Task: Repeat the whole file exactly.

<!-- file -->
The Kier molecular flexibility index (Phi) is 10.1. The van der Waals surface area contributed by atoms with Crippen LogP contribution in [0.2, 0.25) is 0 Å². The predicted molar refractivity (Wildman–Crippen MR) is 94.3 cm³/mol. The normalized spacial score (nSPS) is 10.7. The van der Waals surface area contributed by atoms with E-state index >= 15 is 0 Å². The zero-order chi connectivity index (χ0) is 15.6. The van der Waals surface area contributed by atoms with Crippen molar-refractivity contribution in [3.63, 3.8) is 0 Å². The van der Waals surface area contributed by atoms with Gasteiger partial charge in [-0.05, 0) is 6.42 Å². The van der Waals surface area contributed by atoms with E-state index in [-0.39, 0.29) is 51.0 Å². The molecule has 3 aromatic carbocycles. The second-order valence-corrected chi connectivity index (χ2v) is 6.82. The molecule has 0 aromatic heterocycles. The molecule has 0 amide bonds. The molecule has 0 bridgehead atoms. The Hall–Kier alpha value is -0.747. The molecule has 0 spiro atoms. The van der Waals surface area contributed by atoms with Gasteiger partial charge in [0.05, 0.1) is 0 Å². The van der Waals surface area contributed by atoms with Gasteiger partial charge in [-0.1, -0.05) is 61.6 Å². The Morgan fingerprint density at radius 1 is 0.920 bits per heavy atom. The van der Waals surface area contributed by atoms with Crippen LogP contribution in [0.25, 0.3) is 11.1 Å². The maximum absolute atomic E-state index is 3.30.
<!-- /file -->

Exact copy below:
The Kier molecular flexibility index (Phi) is 10.1. The van der Waals surface area contributed by atoms with Crippen LogP contribution in [0.2, 0.25) is 0 Å². The predicted molar refractivity (Wildman–Crippen MR) is 94.3 cm³/mol. The normalized spacial score (nSPS) is 10.7. The van der Waals surface area contributed by atoms with E-state index >= 15 is 0 Å². The zero-order chi connectivity index (χ0) is 15.6. The van der Waals surface area contributed by atoms with Crippen molar-refractivity contribution in [3.63, 3.8) is 0 Å². The van der Waals surface area contributed by atoms with Gasteiger partial charge in [-0.05, 0) is 6.42 Å². The van der Waals surface area contributed by atoms with E-state index in [-0.39, 0.29) is 51.0 Å². The molecule has 3 aromatic carbocycles. The second-order valence-corrected chi connectivity index (χ2v) is 6.82. The molecule has 0 aromatic heterocycles. The molecule has 0 amide bonds. The molecule has 0 bridgehead atoms. The Hall–Kier alpha value is -0.747. The molecule has 0 spiro atoms. The van der Waals surface area contributed by atoms with Gasteiger partial charge in [0.05, 0.1) is 0 Å². The van der Waals surface area contributed by atoms with Gasteiger partial charge in [-0.1, -0.05) is 61.6 Å². The Morgan fingerprint density at radius 1 is 0.920 bits per heavy atom. The van der Waals surface area contributed by atoms with Crippen LogP contribution in [0.25, 0.3) is 11.1 Å². The maximum absolute atomic E-state index is 3.30.